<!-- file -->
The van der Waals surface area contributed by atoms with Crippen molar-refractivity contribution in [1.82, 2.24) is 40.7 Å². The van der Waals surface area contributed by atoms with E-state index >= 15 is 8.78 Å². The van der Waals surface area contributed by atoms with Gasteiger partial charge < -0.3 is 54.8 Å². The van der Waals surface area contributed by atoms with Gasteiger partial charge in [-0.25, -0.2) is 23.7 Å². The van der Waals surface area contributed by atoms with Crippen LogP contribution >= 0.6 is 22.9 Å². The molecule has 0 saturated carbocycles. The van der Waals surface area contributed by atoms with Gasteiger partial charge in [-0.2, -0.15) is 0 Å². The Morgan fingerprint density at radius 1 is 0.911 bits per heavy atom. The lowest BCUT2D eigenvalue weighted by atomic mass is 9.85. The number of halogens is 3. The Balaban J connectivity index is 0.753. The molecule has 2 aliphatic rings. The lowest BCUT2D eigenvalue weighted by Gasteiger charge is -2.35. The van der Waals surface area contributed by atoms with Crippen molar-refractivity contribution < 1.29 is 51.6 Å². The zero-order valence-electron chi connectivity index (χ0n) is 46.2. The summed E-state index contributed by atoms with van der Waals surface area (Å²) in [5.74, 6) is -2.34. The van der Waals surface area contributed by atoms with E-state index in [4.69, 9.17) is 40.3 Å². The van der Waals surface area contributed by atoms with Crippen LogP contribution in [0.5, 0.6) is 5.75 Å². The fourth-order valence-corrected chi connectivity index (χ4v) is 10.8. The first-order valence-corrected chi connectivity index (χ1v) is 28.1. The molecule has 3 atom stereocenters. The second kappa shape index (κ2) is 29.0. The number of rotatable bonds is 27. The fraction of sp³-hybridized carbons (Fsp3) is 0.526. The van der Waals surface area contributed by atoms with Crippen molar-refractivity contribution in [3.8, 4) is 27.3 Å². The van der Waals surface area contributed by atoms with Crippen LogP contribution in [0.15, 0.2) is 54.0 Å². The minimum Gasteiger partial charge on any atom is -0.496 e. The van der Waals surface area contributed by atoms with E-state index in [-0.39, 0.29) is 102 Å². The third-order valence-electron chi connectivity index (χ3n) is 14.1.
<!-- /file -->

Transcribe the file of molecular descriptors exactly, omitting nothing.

The van der Waals surface area contributed by atoms with Crippen molar-refractivity contribution in [1.82, 2.24) is 40.7 Å². The van der Waals surface area contributed by atoms with E-state index >= 15 is 8.78 Å². The van der Waals surface area contributed by atoms with Gasteiger partial charge < -0.3 is 54.8 Å². The van der Waals surface area contributed by atoms with Gasteiger partial charge in [-0.25, -0.2) is 23.7 Å². The van der Waals surface area contributed by atoms with Crippen LogP contribution >= 0.6 is 22.9 Å². The molecule has 0 saturated carbocycles. The van der Waals surface area contributed by atoms with Gasteiger partial charge in [-0.2, -0.15) is 0 Å². The Morgan fingerprint density at radius 1 is 0.911 bits per heavy atom. The lowest BCUT2D eigenvalue weighted by atomic mass is 9.85. The number of halogens is 3. The Balaban J connectivity index is 0.753. The molecule has 2 aliphatic rings. The lowest BCUT2D eigenvalue weighted by Gasteiger charge is -2.35. The van der Waals surface area contributed by atoms with Crippen molar-refractivity contribution < 1.29 is 51.6 Å². The zero-order valence-electron chi connectivity index (χ0n) is 46.2. The summed E-state index contributed by atoms with van der Waals surface area (Å²) in [5.74, 6) is -2.34. The van der Waals surface area contributed by atoms with E-state index in [4.69, 9.17) is 40.3 Å². The van der Waals surface area contributed by atoms with Crippen LogP contribution in [0.5, 0.6) is 5.75 Å². The fourth-order valence-corrected chi connectivity index (χ4v) is 10.8. The first-order valence-corrected chi connectivity index (χ1v) is 28.1. The molecule has 3 atom stereocenters. The second kappa shape index (κ2) is 29.0. The number of rotatable bonds is 27. The fraction of sp³-hybridized carbons (Fsp3) is 0.526. The van der Waals surface area contributed by atoms with Crippen molar-refractivity contribution in [3.8, 4) is 27.3 Å². The van der Waals surface area contributed by atoms with Crippen LogP contribution in [0.15, 0.2) is 54.0 Å². The minimum Gasteiger partial charge on any atom is -0.496 e. The van der Waals surface area contributed by atoms with E-state index in [-0.39, 0.29) is 102 Å². The third-order valence-electron chi connectivity index (χ3n) is 14.1.